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Keywords:

  • bronchial asthma;
  • occupational respiratory allergy;
  • olive farmers;
  • rhinitis;
  • Sinapis alba pollen

Background: Sinapis alba (white mustard) is a entomophilic species included in the Brassicaceae family. To date it has not been related to allergic sensitization or clinical respiratory disease.

Methods:  Twelve olive orchard workers had a history of rhinitis and/or bronchial asthma that occurred during control weed management and/or harvest, from January to March. They underwent skin prick tests (SPT) with S. alba pollen extract and a standard battery of aeroallergens. Sinapis alba pollen extract was prepared for performing quantitative skin tests, enzyme allergosorbent test and nasal challenge test (NCT). A portable monitoring station and an urban volumetric Hirst-type spore trap were used for the aerobiological study.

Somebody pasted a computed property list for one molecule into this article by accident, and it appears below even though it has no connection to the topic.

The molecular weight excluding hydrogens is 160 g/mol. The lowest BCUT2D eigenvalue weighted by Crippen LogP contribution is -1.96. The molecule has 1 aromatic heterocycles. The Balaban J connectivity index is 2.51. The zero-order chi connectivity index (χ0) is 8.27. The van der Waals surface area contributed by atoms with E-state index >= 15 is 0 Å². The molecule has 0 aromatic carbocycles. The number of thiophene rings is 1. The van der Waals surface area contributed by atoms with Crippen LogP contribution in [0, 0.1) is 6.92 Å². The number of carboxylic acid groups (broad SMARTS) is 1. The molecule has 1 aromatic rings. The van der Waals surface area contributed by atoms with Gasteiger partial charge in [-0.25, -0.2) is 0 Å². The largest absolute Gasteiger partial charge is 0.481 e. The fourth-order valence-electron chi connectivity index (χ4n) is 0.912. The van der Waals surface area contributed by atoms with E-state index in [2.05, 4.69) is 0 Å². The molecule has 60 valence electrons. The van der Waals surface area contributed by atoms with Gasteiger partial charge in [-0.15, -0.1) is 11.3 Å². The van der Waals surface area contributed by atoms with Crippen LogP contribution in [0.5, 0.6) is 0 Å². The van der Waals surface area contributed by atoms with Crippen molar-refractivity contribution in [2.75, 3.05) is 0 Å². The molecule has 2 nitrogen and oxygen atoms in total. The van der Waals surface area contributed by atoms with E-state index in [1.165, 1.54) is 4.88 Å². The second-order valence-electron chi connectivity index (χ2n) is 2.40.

Results:  Eleven patients suffered from rhinitis and bronchial asthma and one had only from rhinitis. All patients were sensitized to S. alba pollen extract, and they showed a positive NCT response. In the urban aerobiologic monitoring station the amount of S. alba pollen only exceptionally reached peaks of 21 grains/m3, whereas in the work environment peaks of 1801 grains/m3 were detected between 15 February and 7 April.

Conclusions:  We demonstrate the existence of a new occupational allergen for olive farmers: S. alba pollen. We point out the importance of perform aerobiological sampling within the occupational environment for the detection and quantification of the allergenic source.